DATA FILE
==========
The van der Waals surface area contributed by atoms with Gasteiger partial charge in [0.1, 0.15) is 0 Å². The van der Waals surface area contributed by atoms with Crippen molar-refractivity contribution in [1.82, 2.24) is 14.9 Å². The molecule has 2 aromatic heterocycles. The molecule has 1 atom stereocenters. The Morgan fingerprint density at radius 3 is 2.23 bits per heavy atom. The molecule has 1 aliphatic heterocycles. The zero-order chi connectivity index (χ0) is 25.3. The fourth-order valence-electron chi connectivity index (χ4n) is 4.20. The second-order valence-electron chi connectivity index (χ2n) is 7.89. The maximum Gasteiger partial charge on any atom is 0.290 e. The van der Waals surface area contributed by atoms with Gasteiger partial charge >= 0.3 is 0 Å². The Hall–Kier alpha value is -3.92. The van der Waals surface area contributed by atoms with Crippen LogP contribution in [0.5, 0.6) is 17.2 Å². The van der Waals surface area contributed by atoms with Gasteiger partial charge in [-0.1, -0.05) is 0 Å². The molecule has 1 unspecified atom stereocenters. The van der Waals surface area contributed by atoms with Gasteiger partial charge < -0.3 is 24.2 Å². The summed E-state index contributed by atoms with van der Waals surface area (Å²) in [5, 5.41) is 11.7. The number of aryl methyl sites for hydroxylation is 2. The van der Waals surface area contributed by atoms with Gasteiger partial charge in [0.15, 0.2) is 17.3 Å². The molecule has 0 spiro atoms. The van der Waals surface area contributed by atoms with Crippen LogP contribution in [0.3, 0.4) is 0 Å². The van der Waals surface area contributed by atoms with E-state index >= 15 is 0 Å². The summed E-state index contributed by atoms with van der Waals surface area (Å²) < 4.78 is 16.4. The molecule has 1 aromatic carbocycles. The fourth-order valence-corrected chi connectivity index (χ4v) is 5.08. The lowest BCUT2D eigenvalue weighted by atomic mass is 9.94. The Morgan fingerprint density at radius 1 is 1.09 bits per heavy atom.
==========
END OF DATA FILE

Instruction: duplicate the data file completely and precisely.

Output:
The van der Waals surface area contributed by atoms with Gasteiger partial charge in [0.1, 0.15) is 0 Å². The van der Waals surface area contributed by atoms with Crippen molar-refractivity contribution in [1.82, 2.24) is 14.9 Å². The molecule has 2 aromatic heterocycles. The molecule has 1 atom stereocenters. The Morgan fingerprint density at radius 3 is 2.23 bits per heavy atom. The molecule has 1 aliphatic heterocycles. The zero-order chi connectivity index (χ0) is 25.3. The fourth-order valence-electron chi connectivity index (χ4n) is 4.20. The second-order valence-electron chi connectivity index (χ2n) is 7.89. The maximum Gasteiger partial charge on any atom is 0.290 e. The van der Waals surface area contributed by atoms with Gasteiger partial charge >= 0.3 is 0 Å². The Hall–Kier alpha value is -3.92. The van der Waals surface area contributed by atoms with Crippen LogP contribution in [0.5, 0.6) is 17.2 Å². The van der Waals surface area contributed by atoms with Gasteiger partial charge in [-0.1, -0.05) is 0 Å². The molecule has 1 unspecified atom stereocenters. The van der Waals surface area contributed by atoms with Gasteiger partial charge < -0.3 is 24.2 Å². The summed E-state index contributed by atoms with van der Waals surface area (Å²) in [5, 5.41) is 11.7. The number of aryl methyl sites for hydroxylation is 2. The van der Waals surface area contributed by atoms with Gasteiger partial charge in [0.15, 0.2) is 17.3 Å². The molecule has 0 spiro atoms. The van der Waals surface area contributed by atoms with Crippen LogP contribution in [0.3, 0.4) is 0 Å². The van der Waals surface area contributed by atoms with E-state index >= 15 is 0 Å². The summed E-state index contributed by atoms with van der Waals surface area (Å²) < 4.78 is 16.4. The molecule has 1 aromatic carbocycles. The fourth-order valence-corrected chi connectivity index (χ4v) is 5.08. The lowest BCUT2D eigenvalue weighted by atomic mass is 9.94. The Morgan fingerprint density at radius 1 is 1.09 bits per heavy atom.